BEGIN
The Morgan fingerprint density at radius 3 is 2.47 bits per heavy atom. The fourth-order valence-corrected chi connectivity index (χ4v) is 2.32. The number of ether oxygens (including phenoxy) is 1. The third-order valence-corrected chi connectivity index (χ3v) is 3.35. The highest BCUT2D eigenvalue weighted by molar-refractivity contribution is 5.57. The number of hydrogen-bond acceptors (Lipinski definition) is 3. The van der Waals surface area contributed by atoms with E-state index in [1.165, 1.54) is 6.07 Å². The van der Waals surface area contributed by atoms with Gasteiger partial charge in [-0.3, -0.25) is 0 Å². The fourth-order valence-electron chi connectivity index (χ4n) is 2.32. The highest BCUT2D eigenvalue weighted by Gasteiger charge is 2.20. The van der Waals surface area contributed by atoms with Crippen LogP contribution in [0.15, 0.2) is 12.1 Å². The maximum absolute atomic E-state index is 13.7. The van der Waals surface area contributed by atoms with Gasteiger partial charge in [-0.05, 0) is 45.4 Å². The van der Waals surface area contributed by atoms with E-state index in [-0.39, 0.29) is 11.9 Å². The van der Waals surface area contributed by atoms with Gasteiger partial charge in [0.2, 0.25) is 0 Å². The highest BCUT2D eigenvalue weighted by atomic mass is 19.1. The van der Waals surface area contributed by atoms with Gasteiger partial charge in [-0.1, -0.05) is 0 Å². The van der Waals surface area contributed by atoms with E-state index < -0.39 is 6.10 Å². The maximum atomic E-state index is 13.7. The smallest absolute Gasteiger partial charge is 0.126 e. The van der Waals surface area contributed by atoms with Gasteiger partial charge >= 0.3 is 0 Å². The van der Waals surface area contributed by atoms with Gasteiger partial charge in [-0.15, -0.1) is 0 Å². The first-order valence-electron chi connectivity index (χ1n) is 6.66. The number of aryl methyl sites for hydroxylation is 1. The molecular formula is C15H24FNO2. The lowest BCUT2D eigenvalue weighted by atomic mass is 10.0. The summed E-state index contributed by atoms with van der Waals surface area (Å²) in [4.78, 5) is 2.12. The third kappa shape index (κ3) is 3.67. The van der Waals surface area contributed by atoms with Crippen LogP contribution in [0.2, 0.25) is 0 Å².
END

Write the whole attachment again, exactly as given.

The Morgan fingerprint density at radius 3 is 2.47 bits per heavy atom. The fourth-order valence-corrected chi connectivity index (χ4v) is 2.32. The number of ether oxygens (including phenoxy) is 1. The third-order valence-corrected chi connectivity index (χ3v) is 3.35. The highest BCUT2D eigenvalue weighted by molar-refractivity contribution is 5.57. The number of hydrogen-bond acceptors (Lipinski definition) is 3. The van der Waals surface area contributed by atoms with E-state index in [1.165, 1.54) is 6.07 Å². The van der Waals surface area contributed by atoms with Gasteiger partial charge in [-0.3, -0.25) is 0 Å². The fourth-order valence-electron chi connectivity index (χ4n) is 2.32. The highest BCUT2D eigenvalue weighted by Gasteiger charge is 2.20. The van der Waals surface area contributed by atoms with Crippen LogP contribution in [0.15, 0.2) is 12.1 Å². The maximum absolute atomic E-state index is 13.7. The van der Waals surface area contributed by atoms with Gasteiger partial charge in [-0.05, 0) is 45.4 Å². The van der Waals surface area contributed by atoms with E-state index in [-0.39, 0.29) is 11.9 Å². The van der Waals surface area contributed by atoms with Gasteiger partial charge in [0.2, 0.25) is 0 Å². The highest BCUT2D eigenvalue weighted by atomic mass is 19.1. The van der Waals surface area contributed by atoms with Gasteiger partial charge in [-0.1, -0.05) is 0 Å². The van der Waals surface area contributed by atoms with E-state index < -0.39 is 6.10 Å². The maximum atomic E-state index is 13.7. The smallest absolute Gasteiger partial charge is 0.126 e. The van der Waals surface area contributed by atoms with Gasteiger partial charge >= 0.3 is 0 Å². The van der Waals surface area contributed by atoms with Gasteiger partial charge in [-0.15, -0.1) is 0 Å². The first-order valence-electron chi connectivity index (χ1n) is 6.66. The number of aryl methyl sites for hydroxylation is 1. The molecular formula is C15H24FNO2. The lowest BCUT2D eigenvalue weighted by atomic mass is 10.0. The summed E-state index contributed by atoms with van der Waals surface area (Å²) in [4.78, 5) is 2.12. The third kappa shape index (κ3) is 3.67. The van der Waals surface area contributed by atoms with Crippen LogP contribution in [0.2, 0.25) is 0 Å².